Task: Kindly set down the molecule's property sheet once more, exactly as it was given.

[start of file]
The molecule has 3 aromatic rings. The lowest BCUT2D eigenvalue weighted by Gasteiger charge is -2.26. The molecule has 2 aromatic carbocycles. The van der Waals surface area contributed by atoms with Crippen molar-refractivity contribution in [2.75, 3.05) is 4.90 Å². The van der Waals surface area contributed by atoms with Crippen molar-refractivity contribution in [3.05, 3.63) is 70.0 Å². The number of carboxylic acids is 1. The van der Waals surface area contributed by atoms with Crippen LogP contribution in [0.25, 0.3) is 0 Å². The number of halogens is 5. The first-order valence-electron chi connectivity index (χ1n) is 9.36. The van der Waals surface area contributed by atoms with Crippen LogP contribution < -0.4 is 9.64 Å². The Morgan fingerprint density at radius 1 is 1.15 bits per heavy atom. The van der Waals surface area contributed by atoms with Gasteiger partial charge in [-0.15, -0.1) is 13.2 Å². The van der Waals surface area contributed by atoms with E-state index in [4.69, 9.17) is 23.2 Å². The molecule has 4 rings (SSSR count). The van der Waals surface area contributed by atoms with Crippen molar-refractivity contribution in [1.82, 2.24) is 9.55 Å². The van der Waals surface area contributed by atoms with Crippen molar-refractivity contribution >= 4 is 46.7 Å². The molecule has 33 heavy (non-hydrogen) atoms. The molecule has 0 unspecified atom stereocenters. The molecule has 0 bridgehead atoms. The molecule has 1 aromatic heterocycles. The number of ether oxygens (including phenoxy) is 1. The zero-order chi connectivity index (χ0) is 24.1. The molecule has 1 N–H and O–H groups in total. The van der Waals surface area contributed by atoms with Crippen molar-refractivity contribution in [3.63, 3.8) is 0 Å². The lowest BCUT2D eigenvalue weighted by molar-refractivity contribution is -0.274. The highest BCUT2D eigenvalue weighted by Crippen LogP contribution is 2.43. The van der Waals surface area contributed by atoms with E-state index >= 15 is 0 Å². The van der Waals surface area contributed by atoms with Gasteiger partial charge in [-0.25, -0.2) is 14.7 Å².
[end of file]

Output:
The molecule has 3 aromatic rings. The lowest BCUT2D eigenvalue weighted by Gasteiger charge is -2.26. The molecule has 2 aromatic carbocycles. The van der Waals surface area contributed by atoms with Crippen molar-refractivity contribution in [2.75, 3.05) is 4.90 Å². The van der Waals surface area contributed by atoms with Crippen molar-refractivity contribution in [3.05, 3.63) is 70.0 Å². The number of carboxylic acids is 1. The van der Waals surface area contributed by atoms with Crippen LogP contribution in [0.25, 0.3) is 0 Å². The number of halogens is 5. The first-order valence-electron chi connectivity index (χ1n) is 9.36. The van der Waals surface area contributed by atoms with Crippen LogP contribution < -0.4 is 9.64 Å². The Morgan fingerprint density at radius 1 is 1.15 bits per heavy atom. The van der Waals surface area contributed by atoms with Gasteiger partial charge in [-0.15, -0.1) is 13.2 Å². The van der Waals surface area contributed by atoms with E-state index in [4.69, 9.17) is 23.2 Å². The molecule has 4 rings (SSSR count). The van der Waals surface area contributed by atoms with Crippen molar-refractivity contribution in [1.82, 2.24) is 9.55 Å². The van der Waals surface area contributed by atoms with Crippen molar-refractivity contribution >= 4 is 46.7 Å². The molecule has 33 heavy (non-hydrogen) atoms. The molecule has 0 unspecified atom stereocenters. The molecule has 0 bridgehead atoms. The molecule has 1 aromatic heterocycles. The number of ether oxygens (including phenoxy) is 1. The zero-order chi connectivity index (χ0) is 24.1. The molecule has 1 N–H and O–H groups in total. The van der Waals surface area contributed by atoms with Crippen molar-refractivity contribution in [3.63, 3.8) is 0 Å². The lowest BCUT2D eigenvalue weighted by molar-refractivity contribution is -0.274. The highest BCUT2D eigenvalue weighted by Crippen LogP contribution is 2.43. The van der Waals surface area contributed by atoms with E-state index >= 15 is 0 Å². The van der Waals surface area contributed by atoms with Gasteiger partial charge in [-0.25, -0.2) is 14.7 Å².